This blog crossed over the 3000 page view mark on December 19, 2009. As of today, (surely aided somewhat by my reading of old posts) the number stands at 4112. But not bad for a blog that has spent most of its existence dormant!
Star Trek: The Next Generation has been everywhere; Sy Fy Channel has been showing it, as has BBC America and WGN America. (And Local 46.) During its 7ish year run from 1987-94, it set the stage for a revival of a franchise, gaining the grudging respect--and then undying loyalty--of the Trek faithful. I am a Trekkie, through and through. I could just be a nerd, but I rather think that a good story (and uniquely a science-fiction story) can help us to see things we didn't understand or can't talk about. I've recently seen a couple of episodes of the show that really got me thinking. "The Wounded"--A former captain of the USS Rutledge, ("Ben Maxwell", played by Bob Gunton, Jr. of "The Shawshank Redemption" fame) has been forcibly attacking and destroying Cardassian ships, in contravention of the Federation's nearly-minted peace treaty with Cardassia. The USS Enterprise has been sent to stop Maxwell and his new ship, the USS Phoenix, from de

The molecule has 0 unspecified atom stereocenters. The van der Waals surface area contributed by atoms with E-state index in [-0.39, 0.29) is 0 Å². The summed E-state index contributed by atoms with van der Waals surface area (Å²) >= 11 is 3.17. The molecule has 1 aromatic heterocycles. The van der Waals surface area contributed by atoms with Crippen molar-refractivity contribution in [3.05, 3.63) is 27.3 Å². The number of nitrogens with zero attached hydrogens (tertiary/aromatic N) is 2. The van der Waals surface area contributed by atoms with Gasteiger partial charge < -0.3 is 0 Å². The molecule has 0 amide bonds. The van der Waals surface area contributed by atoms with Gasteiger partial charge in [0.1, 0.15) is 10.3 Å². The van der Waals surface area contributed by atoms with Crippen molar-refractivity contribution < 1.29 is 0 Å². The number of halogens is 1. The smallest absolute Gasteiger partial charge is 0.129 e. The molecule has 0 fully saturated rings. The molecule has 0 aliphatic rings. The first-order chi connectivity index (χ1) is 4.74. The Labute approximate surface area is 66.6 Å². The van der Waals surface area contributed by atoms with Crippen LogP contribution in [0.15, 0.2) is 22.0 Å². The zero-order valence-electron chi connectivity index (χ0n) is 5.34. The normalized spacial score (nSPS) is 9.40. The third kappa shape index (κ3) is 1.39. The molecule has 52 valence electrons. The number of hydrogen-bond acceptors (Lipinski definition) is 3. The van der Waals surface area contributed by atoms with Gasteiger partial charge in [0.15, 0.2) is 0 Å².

An absolutely brutal day, week, and year for President Obama. As a side note, I renew my objection to First Things, a Christian magazine, embedding a partisan blog within without explanation. Interacting with politics is important for Christians. But what we ought to do is set up the framework--whether biblical, philosophical, moral, etc.--by which Christians consider how they participate and vote. We ought to be wise enough not to simply slap a Scripture verse on our pet cause or causes, arrogantly note how one party or another fails to address our supposedly more enlightened understanding, and then cheerlead for one side. Politics is 1000 times more acrimonious when people "sanctify" their political participation with a rugged certitude only matched by their ignorance. There's too little a discussion of theory behind policy choices, and quite a rush to define particular policies and people as the more "Christian" of the two choices. (And we assume there are o
I Want To Be My Father's Son I have a mentor/friend/father-figure type of person in my life now who recently wrote about losing his mother very young. Those memories and feelings are very deep and personal; I tread very lightly here. And surely losing your mother is different. Still, I lost my dad when I was young. I remember watching a TV show called "Home Improvement" where the dad, "Tim Taylor", discusses losing his father young. (Actually, this show sticks out to me because it was often funny, and because he talks about this a lot.) I remember him saying that he idolized him while he was there, and did so when he was gone. They didn't live together long enough for the son to see the flaws in his father, to be his own man, to even fight with him. I probably have an idealized image of him; then again, if he was anything like his brothers, he was a good man, so far as that is possible for man. Heck, my mother, his ex-wife, has nary a poor word to say about